Visit the budget section of Gov. Andrew Cuomo’s website, and the first thing you’ll see is this self-congratulatory and self-aggrandizing statement:
“Thanks to the tough choices and the historic reforms we achieved last year, we are able to propose a pro-growth budget without broad cuts or new taxes, fees or borrowing. Our stronger fiscal position now allows us to tackle long overdue pension reform and mandate relief that will lower the cost of government, drive accountability in our schools to put students first, and leverage tens of billions of dollars of new private sector investment to create jobs without significant cost to the taxpayer.
“Through fiscal discipline and working in partnership with the private sector, we are strengthening our economy to create jobs and secure our state’s future. This budget represents the next step in our plan to transform New York State.”
Sounds great, huh?
Maybe the reason for Cuomo’s 70 percent approval rating is because the governor and Legislature appear to be fiscally responsible.
But dig a bit deeper, and — as the city of Oneonta and Otsego County are discovering — the state is balancing its budget on the backs of virtually every municipality in New York.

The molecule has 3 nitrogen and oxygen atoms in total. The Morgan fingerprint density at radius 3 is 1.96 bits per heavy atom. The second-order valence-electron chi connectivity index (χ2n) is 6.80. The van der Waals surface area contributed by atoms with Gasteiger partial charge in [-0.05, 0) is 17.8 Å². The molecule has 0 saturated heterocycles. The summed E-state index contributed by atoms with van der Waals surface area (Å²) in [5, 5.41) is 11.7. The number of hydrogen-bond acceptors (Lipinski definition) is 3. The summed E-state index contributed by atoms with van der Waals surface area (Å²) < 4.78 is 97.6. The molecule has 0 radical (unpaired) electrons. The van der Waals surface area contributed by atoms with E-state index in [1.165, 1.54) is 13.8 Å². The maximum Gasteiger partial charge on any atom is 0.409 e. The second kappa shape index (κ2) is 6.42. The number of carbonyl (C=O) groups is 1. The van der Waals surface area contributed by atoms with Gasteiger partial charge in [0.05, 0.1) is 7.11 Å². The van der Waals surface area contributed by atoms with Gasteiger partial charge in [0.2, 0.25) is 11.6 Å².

Otsego County is facing a projected $5.6 million budget shortfall, says County Treasurer Dan Crowell, and its options are not attractive. That’s because there are state-mandated, but not fully funded, programs the county can’t touch.
“The Sheriff’s Department’s road patrol and the Office for the Aging are extremely important local priorities” that are not state-mandated services, Crowell told The Daily Star. “It’s just a shame the state continues to load mandates on us in a way that could force us to get rid of higher local priorities.”
In Oneonta, Mayor Dick Miller and the Common Council have issues with the state, too.
State pension plan payments continue to rise at levels that create budgeting challenges in the short term and put basic services into jeopardy in the long run, Miller told The Daily Star.
“The problem has not been effectively addressed in Albany,” he said. The city’s bill for the state pension plan is up by $150,000 for 2013.
Meanwhile, the state has mandated a 2 percent cap to property tax increases and cut aid to municipalities, Miller said, adding that the state’s money woes are being passed on to financially struggling localities that provide police, firefighting, water, sewer and other basic services.
Unfunded mandates are never popular on the local level, but the state has gone from being noisome to being unreasonable. Among county, town and city representatives wrestling with their budgets, we can rest assured that the governor’s approval rating isn’t anywhere near 70 percent.